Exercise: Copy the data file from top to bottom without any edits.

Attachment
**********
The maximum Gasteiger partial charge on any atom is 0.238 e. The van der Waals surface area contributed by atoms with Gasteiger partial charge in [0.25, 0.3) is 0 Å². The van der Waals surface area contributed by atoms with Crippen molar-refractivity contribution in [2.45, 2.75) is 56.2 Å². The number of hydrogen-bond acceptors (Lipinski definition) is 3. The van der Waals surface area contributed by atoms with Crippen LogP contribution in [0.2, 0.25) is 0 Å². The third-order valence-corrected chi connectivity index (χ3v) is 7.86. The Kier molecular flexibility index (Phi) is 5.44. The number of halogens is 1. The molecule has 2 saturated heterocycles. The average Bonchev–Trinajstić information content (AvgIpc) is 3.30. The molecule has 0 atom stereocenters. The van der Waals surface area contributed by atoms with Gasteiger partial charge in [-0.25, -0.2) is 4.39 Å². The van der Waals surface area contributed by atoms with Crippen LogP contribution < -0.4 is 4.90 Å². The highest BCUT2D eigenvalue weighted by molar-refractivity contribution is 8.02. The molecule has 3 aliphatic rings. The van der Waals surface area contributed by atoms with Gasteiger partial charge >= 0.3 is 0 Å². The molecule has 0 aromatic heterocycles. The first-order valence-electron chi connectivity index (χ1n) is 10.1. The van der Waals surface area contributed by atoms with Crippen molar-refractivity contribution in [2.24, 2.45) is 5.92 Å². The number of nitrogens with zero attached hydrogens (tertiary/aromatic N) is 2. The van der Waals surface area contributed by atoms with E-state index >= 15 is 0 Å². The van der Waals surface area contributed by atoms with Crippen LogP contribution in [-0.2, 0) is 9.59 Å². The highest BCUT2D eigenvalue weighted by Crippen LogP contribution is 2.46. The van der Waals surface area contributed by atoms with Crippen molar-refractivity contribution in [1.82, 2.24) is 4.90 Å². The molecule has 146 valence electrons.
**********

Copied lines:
The maximum Gasteiger partial charge on any atom is 0.238 e. The van der Waals surface area contributed by atoms with Gasteiger partial charge in [0.25, 0.3) is 0 Å². The van der Waals surface area contributed by atoms with Crippen molar-refractivity contribution in [2.45, 2.75) is 56.2 Å². The number of hydrogen-bond acceptors (Lipinski definition) is 3. The van der Waals surface area contributed by atoms with Crippen LogP contribution in [0.2, 0.25) is 0 Å². The third-order valence-corrected chi connectivity index (χ3v) is 7.86. The Kier molecular flexibility index (Phi) is 5.44. The number of halogens is 1. The molecule has 2 saturated heterocycles. The average Bonchev–Trinajstić information content (AvgIpc) is 3.30. The molecule has 0 atom stereocenters. The van der Waals surface area contributed by atoms with Gasteiger partial charge in [-0.25, -0.2) is 4.39 Å². The van der Waals surface area contributed by atoms with Crippen LogP contribution < -0.4 is 4.90 Å². The highest BCUT2D eigenvalue weighted by molar-refractivity contribution is 8.02. The molecule has 3 aliphatic rings. The van der Waals surface area contributed by atoms with Gasteiger partial charge >= 0.3 is 0 Å². The molecule has 0 aromatic heterocycles. The first-order valence-electron chi connectivity index (χ1n) is 10.1. The van der Waals surface area contributed by atoms with Crippen molar-refractivity contribution in [2.24, 2.45) is 5.92 Å². The number of nitrogens with zero attached hydrogens (tertiary/aromatic N) is 2. The van der Waals surface area contributed by atoms with E-state index >= 15 is 0 Å². The van der Waals surface area contributed by atoms with Crippen LogP contribution in [-0.2, 0) is 9.59 Å². The highest BCUT2D eigenvalue weighted by Crippen LogP contribution is 2.46. The van der Waals surface area contributed by atoms with Crippen molar-refractivity contribution in [1.82, 2.24) is 4.90 Å². The molecule has 146 valence electrons.